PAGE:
The UN refugee agency's Special Envoy Angelina Jolie visited Iraq this week, meeting with Syrian refugees and internally displaced Iraqi citizens in the Kurdistan Region of Iraq. She offered support to 3.3 million people uprooted by conflict in the country and highlighted their needs.

Jolie spoke to people with dramatic stories of escape, including some who walked through the night and hid by day on their road freedom. She also met women who were among the 196 ethnic Yazidis recently released by militants and now staying in the informal settlement at Khanke.

"It is shocking to see how the humanitarian situation in Iraq has deteriorated since my last visit," said Jolie. "On top of large numbers of Syrian refugees, 2 million Iraqis were displaced by violence in 2014 alone. Many of these innocent people have been uprooted multiple times as they seek safety amidst shifting frontlines."

Photos by UNHCR/Andrew McConnell

Special Envoy Angelina Jolie in Iraq

Cold, Uncomfortable and Hungry in Calais

For years, migrants and asylum-seekers have flocked to the northern French port of Calais in hopes of crossing the short stretch of sea to find work and a better life in England. This hope drives many to endure squalid, miserable conditions in makeshift camps, lack of food and freezing temperatures. Some stay for months waiting for an opportunity to stow away on a vehicle making the ferry crossing.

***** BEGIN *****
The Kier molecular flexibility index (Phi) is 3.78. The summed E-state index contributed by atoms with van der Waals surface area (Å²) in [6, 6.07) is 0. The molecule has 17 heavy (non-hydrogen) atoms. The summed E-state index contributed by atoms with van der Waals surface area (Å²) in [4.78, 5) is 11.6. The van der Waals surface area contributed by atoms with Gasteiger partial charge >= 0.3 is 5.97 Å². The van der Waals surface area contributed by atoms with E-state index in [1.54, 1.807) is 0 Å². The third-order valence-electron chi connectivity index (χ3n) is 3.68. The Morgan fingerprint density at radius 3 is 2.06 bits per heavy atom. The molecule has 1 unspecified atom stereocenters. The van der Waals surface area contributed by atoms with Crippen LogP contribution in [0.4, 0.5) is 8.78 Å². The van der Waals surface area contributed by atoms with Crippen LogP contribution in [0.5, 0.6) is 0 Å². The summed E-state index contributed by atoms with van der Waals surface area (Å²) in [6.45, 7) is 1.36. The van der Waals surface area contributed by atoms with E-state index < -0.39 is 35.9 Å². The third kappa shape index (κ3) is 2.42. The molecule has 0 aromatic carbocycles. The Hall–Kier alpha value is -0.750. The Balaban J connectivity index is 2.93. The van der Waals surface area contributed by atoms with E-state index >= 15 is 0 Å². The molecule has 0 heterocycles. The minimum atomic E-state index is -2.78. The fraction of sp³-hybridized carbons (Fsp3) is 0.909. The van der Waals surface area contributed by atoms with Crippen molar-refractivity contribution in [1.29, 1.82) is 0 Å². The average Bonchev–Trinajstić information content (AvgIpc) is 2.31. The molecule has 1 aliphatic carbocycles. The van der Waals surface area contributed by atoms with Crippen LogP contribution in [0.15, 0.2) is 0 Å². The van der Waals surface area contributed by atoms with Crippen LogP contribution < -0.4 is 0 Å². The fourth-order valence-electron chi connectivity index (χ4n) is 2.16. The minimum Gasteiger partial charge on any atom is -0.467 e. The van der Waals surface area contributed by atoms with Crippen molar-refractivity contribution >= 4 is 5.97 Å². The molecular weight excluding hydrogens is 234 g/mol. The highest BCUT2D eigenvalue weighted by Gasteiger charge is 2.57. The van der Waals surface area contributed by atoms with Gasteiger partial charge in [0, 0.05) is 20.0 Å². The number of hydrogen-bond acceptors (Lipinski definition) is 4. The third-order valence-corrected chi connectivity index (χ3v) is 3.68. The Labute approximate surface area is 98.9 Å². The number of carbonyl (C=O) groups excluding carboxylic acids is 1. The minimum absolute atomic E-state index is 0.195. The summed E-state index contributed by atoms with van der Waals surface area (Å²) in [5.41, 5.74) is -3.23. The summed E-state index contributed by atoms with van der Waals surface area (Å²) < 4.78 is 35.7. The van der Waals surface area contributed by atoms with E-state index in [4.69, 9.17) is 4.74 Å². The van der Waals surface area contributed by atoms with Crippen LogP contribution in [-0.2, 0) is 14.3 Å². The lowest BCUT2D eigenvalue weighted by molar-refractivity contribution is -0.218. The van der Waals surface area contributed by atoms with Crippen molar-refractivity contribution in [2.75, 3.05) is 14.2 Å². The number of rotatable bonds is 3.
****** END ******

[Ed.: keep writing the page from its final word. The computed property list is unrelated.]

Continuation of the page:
Many of the town's temporary inhabitants are fleeing persecution or conflict in countries such as Afghanistan, Eritrea, Iraq, Sudan and Syria. And although these people are entitled to seek asylum in France, the country's lack of accommodation, administrative hurdles and language barrier, compel many to travel on to England where many already have family waiting.

With the arrival of winter, the crisis in Calais intensifies. To help address the problem, French authorities have opened a day centre as well as housing facilities for women and children. UNHCR is concerned with respect to the situation of male migrants who will remain without shelter solutions. Photographer Julien Pebrel recently went to Calais to document their lives in dire sites such as the Vandamme squat and next to the Tioxide factory.

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Abdu finds his voice in Germany

When bombs started raining down on Aleppo, Syria, in 2012, the Khawan family had to flee. According to Ahmad, the husband of Najwa and father of their two children, the town was in ruins within 24 hours.

The family fled to Lebanon where they shared a small flat with Ahmad's two brothers and sisters and their children. Ahmad found sporadic work which kept them going, but he knew that in Lebanon his six-year-old son, Abdu, who was born deaf, would have little chance for help.

The family was accepted by Germany's Humanitarian Assistance Programme and resettled into the small central German town of Wächtersbach, near Frankfurt am Main. Nestled in a valley between two mountain ranges and a forest, the village has an idyllic feel.

A year on, Abdu has undergone cochlear implant surgery for the second time. He now sports two new hearing aids which, when worn together, allow him to hear 90 per cent. He has also joined a regular nursery class, where he is learning for the first time to speak - German in school and now Arabic at home. Ahmed is likewise studying German in a nearby village, and in two months he will graduate with a language certificate and start looking for work. He says that he is proud at how quickly Abdu is learning and integrating.